No other gemstone offers buyers a wider variety of colors than tourmaline. Besides being found in every color of the rainbow, tourmaline may also be multicolored in one piece. Some of the species and varieties of tourmaline are listed below:
GREEN TOURMALINE : This variety is plentiful and comes in a wide range of shades. It tends to appear very dark and nontransparent in one direction. To lighten and improve the color, green tourmaline is commonly heat-treated. Stones that are blackish and yellowish are the least expensive. Those with an intense green color resembling a good emerald cost the most.
Top-color green tourmalines are found in Tanzania and are called Chrome tourmalines. Eye-clean green tourmaline is readily available. Therefore, good-quality stones are expected to have a high clarity. Top quality chrome tourmaline can retail for as much as $2000 per carat. Most green tourmaline, however, is quite affordable, with retail princes ranging from about $20 in very low qualities to $400 per carat in better stones
PINK or RED TOURMALINE : The discovery of pink tourmaline in southern California in 1898 helped popularize this stone. Red and pink tourmaline are also mined in Afghanistan, Brazil, Nigeria and Madagascar. RUBELLITE is a trade name applied to red tourmaline. True-red rubellites often have a low clarity. Clean rubellites with a strong red color can wholesale for over $1000 per carat.
Pink and red tourmalines from areas other than Nigeria are commonly irradiated to intensify their color. The stones are not radioactive and the color is relatively stable. However, strong heat like that from a display window or a jeweler’s torch can cause the color to fade. Sometimes rubellite is treated with fillers to improve its clarity. Even when treated, you should expect it to have a lower clarity than other transparent tourmalines.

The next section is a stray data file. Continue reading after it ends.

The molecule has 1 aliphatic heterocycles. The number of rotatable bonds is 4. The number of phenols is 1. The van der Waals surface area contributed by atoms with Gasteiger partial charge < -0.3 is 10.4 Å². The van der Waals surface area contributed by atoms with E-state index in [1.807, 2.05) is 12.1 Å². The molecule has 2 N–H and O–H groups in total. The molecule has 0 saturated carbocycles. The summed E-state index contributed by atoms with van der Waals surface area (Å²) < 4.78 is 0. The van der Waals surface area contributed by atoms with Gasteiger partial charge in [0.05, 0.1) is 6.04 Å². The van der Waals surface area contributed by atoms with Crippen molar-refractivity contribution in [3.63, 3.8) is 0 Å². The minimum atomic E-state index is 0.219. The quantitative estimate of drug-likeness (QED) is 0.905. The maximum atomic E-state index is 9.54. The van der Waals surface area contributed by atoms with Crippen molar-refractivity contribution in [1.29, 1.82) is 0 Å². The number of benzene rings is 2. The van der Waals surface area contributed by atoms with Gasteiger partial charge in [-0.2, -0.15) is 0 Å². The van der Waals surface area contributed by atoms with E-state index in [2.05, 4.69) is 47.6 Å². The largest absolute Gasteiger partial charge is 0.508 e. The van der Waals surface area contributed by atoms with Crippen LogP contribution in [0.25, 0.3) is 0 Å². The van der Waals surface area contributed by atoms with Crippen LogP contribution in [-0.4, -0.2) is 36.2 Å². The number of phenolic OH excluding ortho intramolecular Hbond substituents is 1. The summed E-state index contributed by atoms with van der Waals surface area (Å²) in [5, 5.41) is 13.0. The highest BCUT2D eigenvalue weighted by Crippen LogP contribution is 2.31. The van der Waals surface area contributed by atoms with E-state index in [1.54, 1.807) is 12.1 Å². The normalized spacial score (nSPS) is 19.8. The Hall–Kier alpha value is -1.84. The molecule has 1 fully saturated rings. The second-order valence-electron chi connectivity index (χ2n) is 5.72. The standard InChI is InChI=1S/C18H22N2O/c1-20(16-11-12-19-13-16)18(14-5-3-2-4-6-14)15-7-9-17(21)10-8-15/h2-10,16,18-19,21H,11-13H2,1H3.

BLUE TOURMALINE (INDICOLITE or INDIGOLITE) : Indicolite comes in various shades of blue, but frequently, it’s a dark greenish or grayish blue. The color is often lightened with heat treatment. A brighter turquoise-blue material has been found in Northeastern Brazil in the state of Paraiba. It’s called Paraiba Tourmaline and is the rarest and most expensive tourmaline. In its finest qualities, it has wholesaled for over $10,000 per carat. Paraiba tourmaline can also have an intense green or violet color. Don’t expect to find it in your local jewelry store. Indicolite costs less, ranging in price from about $100 to $800 retail per carat.
YELLOW, ORANGE, BROWN or GOLDEN TOURMALINE : Yellow and orange tourmaline occur naturally but are sometimes produced by irradiating light yellow or green tourmaline. Heat can may retail for about $30 to 350 per carat.
Brown tourmaline tends to be less expensive.
BI-COLORED or MULTI-COLORED TOURMALINE : The pink and green variety is the most common type, but stones can also be pink and colorless or blue and green. Some stones have more than two colors. The most valued stones have distinct saturated colors with sharp boundaries and no fractures. Green and pink slices of crystal tourmaline the have concentric color banding are called watermelon tourmaline.
CAT’S-EYE TOURMALINE : This is found in a variety of colors but pink and green are less difficult to find than red or blue colors. Cat’s-eye tourmaline is occasionally treated with epoxy fillers to improve transparency and seal the tubes causing the cat’s-eye. The fillers prevent dirt from entering the tubes.
Care Tips : Clean tourmaline with warm soapy water. Ultrasonics are considered risky for this stone. Avoid strong heat because it may alter the color; sudden temperature changes may also cause fracturing. Tourmaline does not react to chemicals. It’s normally stable to light, but some irradiated stones may fade with prolonged exposure.